In her address to the business seminar, Monica Mæland highlighted the need for new solutions and technologies in order to mitigate the challenges that the decline in the oil price is creating in the international market.
– Brazil is a leading laboratory for global innovation, constantly breaking new barriers offshore, and I am happy that so many partnerships are established between Norwegian suppliers and Petrobras. The Norwegian government has a long term commitment to Brazil, and we must also strengthen our cooperation in other sectors, she said.
Deputy Minister of Petroleum and Energy, Mr. Kjell-Børge Freiberg, talked about the BN21 agreement on research collaboration in his address to the seminar.
– The number of Norwegian companies present in Brazil tells us that this is an attractive market. Norway is dedicated to fulfill the objectives in the agreement in the field of oil and gas and I am proud of promoting the industry and believe we have a lot to offer in the further developing of Brazilian resources, he said.
BNDES president Luciano Coutinho talked about the common goals, needs and challenges that Norway and Brazil have in the oil and gas industry, in his opening address to the seminar.
– Norway and Brazil also have convergent interests in renewable energy, fisheries and environment, and I must express gratitude to Norway. The Norwegian contribution to the Amazon fund has been fundamental. We should use this seminar to move forward, he said.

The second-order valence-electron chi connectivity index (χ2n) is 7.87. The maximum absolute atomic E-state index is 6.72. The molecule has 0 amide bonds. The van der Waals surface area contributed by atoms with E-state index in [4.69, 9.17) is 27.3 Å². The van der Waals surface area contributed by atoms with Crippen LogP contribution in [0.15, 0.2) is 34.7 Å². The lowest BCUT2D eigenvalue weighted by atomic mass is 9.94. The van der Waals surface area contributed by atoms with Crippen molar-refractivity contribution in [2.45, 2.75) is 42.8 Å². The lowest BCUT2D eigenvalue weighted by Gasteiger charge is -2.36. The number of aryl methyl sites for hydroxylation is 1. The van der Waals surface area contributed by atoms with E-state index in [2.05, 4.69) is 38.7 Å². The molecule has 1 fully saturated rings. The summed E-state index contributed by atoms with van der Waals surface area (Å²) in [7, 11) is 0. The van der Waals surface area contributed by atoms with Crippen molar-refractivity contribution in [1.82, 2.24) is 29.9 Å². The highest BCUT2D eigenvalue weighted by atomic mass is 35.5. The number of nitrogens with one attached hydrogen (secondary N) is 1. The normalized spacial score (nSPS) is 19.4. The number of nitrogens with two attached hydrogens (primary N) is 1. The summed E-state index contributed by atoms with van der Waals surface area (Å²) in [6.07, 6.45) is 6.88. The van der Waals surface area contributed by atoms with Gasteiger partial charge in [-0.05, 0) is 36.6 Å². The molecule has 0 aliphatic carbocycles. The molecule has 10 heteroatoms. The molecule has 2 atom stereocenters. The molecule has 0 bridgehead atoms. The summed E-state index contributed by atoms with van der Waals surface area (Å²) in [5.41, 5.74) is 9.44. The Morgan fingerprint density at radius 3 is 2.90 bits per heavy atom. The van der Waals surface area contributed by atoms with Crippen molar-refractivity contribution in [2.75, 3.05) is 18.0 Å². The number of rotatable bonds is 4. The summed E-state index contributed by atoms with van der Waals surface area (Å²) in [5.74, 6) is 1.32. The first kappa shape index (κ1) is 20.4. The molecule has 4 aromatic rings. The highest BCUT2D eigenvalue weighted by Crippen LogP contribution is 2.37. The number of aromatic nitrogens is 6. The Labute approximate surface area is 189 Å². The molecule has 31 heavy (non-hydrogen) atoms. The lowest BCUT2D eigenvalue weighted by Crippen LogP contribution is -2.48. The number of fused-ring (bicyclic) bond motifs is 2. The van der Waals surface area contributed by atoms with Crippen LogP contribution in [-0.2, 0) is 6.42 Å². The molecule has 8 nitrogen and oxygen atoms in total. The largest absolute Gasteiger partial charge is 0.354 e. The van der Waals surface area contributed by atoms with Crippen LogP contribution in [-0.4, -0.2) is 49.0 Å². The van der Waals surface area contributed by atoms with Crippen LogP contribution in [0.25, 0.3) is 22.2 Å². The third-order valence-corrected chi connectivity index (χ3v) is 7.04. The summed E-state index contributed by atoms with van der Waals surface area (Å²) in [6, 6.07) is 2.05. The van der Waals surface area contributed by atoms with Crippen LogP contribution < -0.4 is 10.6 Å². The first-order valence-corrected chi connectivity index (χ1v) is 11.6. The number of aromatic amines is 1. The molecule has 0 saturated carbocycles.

The DNB and Finep teams.An MOU between Norwegian bank DNB and the Brazilian innovation agency Finep was also signed during the opening session of the business event. From now on, DNB will be able to issue guarantees for innovation projects finances by Finep. The agreement was signed by Katrine Trovik and Finep director Claudio Guimarães Junior in the presence of His Royal Highness and other excellencies.
Several high profiled speakers participated in the business forum, and parallel sessions were held on oil and gas, seafood, renewable energy and investments.
In the an introductory session of the oil&gas and maritime seminar, CEO Sturla Henriksen of Norwegian Shipowners` Association talked about the close relationship between Norway and Brazil.